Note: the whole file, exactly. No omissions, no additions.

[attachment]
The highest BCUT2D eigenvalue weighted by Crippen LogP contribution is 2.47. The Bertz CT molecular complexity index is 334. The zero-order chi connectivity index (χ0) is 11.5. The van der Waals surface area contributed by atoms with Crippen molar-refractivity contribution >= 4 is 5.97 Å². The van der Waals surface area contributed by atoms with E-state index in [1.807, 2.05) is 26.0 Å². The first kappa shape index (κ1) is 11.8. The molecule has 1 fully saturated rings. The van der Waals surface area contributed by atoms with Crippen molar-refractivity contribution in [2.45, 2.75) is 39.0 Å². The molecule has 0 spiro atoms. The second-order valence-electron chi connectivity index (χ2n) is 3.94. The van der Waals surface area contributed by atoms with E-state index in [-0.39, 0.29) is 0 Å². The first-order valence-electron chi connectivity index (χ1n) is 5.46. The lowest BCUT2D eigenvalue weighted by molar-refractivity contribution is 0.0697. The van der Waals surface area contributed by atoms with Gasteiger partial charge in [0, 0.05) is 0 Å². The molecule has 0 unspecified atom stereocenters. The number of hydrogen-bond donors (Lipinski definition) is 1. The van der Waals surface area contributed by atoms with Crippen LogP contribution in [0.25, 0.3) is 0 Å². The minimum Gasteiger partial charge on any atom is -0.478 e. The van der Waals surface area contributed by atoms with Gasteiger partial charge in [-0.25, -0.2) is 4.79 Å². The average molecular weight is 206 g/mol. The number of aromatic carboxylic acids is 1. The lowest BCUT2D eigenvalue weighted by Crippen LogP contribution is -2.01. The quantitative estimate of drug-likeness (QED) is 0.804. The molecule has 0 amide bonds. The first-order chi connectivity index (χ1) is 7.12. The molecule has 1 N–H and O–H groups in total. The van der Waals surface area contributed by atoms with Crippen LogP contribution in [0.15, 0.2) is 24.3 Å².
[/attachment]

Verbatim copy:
The highest BCUT2D eigenvalue weighted by Crippen LogP contribution is 2.47. The Bertz CT molecular complexity index is 334. The zero-order chi connectivity index (χ0) is 11.5. The van der Waals surface area contributed by atoms with Crippen molar-refractivity contribution >= 4 is 5.97 Å². The van der Waals surface area contributed by atoms with E-state index in [1.807, 2.05) is 26.0 Å². The first kappa shape index (κ1) is 11.8. The molecule has 1 fully saturated rings. The van der Waals surface area contributed by atoms with Crippen molar-refractivity contribution in [2.45, 2.75) is 39.0 Å². The molecule has 0 spiro atoms. The second-order valence-electron chi connectivity index (χ2n) is 3.94. The van der Waals surface area contributed by atoms with E-state index in [-0.39, 0.29) is 0 Å². The first-order valence-electron chi connectivity index (χ1n) is 5.46. The lowest BCUT2D eigenvalue weighted by molar-refractivity contribution is 0.0697. The van der Waals surface area contributed by atoms with Gasteiger partial charge in [0, 0.05) is 0 Å². The molecule has 0 unspecified atom stereocenters. The number of hydrogen-bond donors (Lipinski definition) is 1. The van der Waals surface area contributed by atoms with Crippen LogP contribution in [0.25, 0.3) is 0 Å². The minimum Gasteiger partial charge on any atom is -0.478 e. The van der Waals surface area contributed by atoms with Gasteiger partial charge in [-0.25, -0.2) is 4.79 Å². The average molecular weight is 206 g/mol. The number of aromatic carboxylic acids is 1. The lowest BCUT2D eigenvalue weighted by Crippen LogP contribution is -2.01. The quantitative estimate of drug-likeness (QED) is 0.804. The molecule has 0 amide bonds. The first-order chi connectivity index (χ1) is 7.12. The molecule has 1 N–H and O–H groups in total. The van der Waals surface area contributed by atoms with Crippen LogP contribution in [0.15, 0.2) is 24.3 Å².